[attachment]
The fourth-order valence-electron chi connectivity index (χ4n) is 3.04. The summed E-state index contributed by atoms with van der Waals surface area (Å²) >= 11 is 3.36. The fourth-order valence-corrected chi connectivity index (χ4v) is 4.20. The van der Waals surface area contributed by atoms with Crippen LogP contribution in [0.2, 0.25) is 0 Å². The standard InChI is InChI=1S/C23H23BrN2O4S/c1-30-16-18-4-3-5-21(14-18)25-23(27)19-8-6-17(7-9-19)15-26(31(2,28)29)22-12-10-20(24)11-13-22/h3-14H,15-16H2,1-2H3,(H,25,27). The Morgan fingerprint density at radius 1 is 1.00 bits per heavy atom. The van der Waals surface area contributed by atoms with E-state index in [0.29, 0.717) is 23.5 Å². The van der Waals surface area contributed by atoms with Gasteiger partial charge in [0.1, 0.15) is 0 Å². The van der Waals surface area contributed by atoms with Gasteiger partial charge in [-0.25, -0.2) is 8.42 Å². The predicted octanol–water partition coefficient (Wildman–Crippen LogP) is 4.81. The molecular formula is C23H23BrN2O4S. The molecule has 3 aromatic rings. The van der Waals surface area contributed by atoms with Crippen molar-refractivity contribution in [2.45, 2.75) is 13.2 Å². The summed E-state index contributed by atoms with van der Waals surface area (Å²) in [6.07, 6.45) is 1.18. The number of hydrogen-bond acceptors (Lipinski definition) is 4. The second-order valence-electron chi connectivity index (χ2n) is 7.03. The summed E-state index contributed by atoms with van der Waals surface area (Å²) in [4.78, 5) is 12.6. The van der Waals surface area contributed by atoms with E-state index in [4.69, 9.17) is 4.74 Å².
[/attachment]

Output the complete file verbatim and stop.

The fourth-order valence-electron chi connectivity index (χ4n) is 3.04. The summed E-state index contributed by atoms with van der Waals surface area (Å²) >= 11 is 3.36. The fourth-order valence-corrected chi connectivity index (χ4v) is 4.20. The van der Waals surface area contributed by atoms with Crippen LogP contribution in [0.2, 0.25) is 0 Å². The standard InChI is InChI=1S/C23H23BrN2O4S/c1-30-16-18-4-3-5-21(14-18)25-23(27)19-8-6-17(7-9-19)15-26(31(2,28)29)22-12-10-20(24)11-13-22/h3-14H,15-16H2,1-2H3,(H,25,27). The Morgan fingerprint density at radius 1 is 1.00 bits per heavy atom. The van der Waals surface area contributed by atoms with E-state index in [0.29, 0.717) is 23.5 Å². The van der Waals surface area contributed by atoms with Gasteiger partial charge in [0.1, 0.15) is 0 Å². The van der Waals surface area contributed by atoms with Gasteiger partial charge in [-0.25, -0.2) is 8.42 Å². The predicted octanol–water partition coefficient (Wildman–Crippen LogP) is 4.81. The molecular formula is C23H23BrN2O4S. The molecule has 3 aromatic rings. The van der Waals surface area contributed by atoms with Crippen molar-refractivity contribution in [2.45, 2.75) is 13.2 Å². The summed E-state index contributed by atoms with van der Waals surface area (Å²) in [6.07, 6.45) is 1.18. The number of hydrogen-bond acceptors (Lipinski definition) is 4. The second-order valence-electron chi connectivity index (χ2n) is 7.03. The summed E-state index contributed by atoms with van der Waals surface area (Å²) in [4.78, 5) is 12.6. The van der Waals surface area contributed by atoms with E-state index in [4.69, 9.17) is 4.74 Å².